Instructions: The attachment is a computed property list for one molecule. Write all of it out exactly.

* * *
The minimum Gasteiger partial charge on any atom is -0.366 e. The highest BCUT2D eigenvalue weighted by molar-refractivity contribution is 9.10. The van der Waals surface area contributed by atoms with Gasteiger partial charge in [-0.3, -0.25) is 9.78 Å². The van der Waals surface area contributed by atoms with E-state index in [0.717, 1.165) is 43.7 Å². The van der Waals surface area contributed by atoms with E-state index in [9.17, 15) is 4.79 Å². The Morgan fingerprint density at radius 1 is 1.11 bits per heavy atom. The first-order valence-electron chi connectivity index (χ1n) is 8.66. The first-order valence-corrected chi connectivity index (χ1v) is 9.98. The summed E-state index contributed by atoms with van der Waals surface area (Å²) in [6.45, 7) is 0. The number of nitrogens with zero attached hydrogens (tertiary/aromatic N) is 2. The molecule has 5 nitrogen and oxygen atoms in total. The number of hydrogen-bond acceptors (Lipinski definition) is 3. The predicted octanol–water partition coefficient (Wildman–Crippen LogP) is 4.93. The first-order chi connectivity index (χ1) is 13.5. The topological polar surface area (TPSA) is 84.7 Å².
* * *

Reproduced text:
The minimum Gasteiger partial charge on any atom is -0.366 e. The highest BCUT2D eigenvalue weighted by molar-refractivity contribution is 9.10. The van der Waals surface area contributed by atoms with Gasteiger partial charge in [-0.3, -0.25) is 9.78 Å². The van der Waals surface area contributed by atoms with E-state index in [0.717, 1.165) is 43.7 Å². The van der Waals surface area contributed by atoms with E-state index in [9.17, 15) is 4.79 Å². The Morgan fingerprint density at radius 1 is 1.11 bits per heavy atom. The first-order valence-electron chi connectivity index (χ1n) is 8.66. The first-order valence-corrected chi connectivity index (χ1v) is 9.98. The summed E-state index contributed by atoms with van der Waals surface area (Å²) in [6.45, 7) is 0. The number of nitrogens with zero attached hydrogens (tertiary/aromatic N) is 2. The molecule has 5 nitrogen and oxygen atoms in total. The number of hydrogen-bond acceptors (Lipinski definition) is 3. The predicted octanol–water partition coefficient (Wildman–Crippen LogP) is 4.93. The first-order chi connectivity index (χ1) is 13.5. The topological polar surface area (TPSA) is 84.7 Å².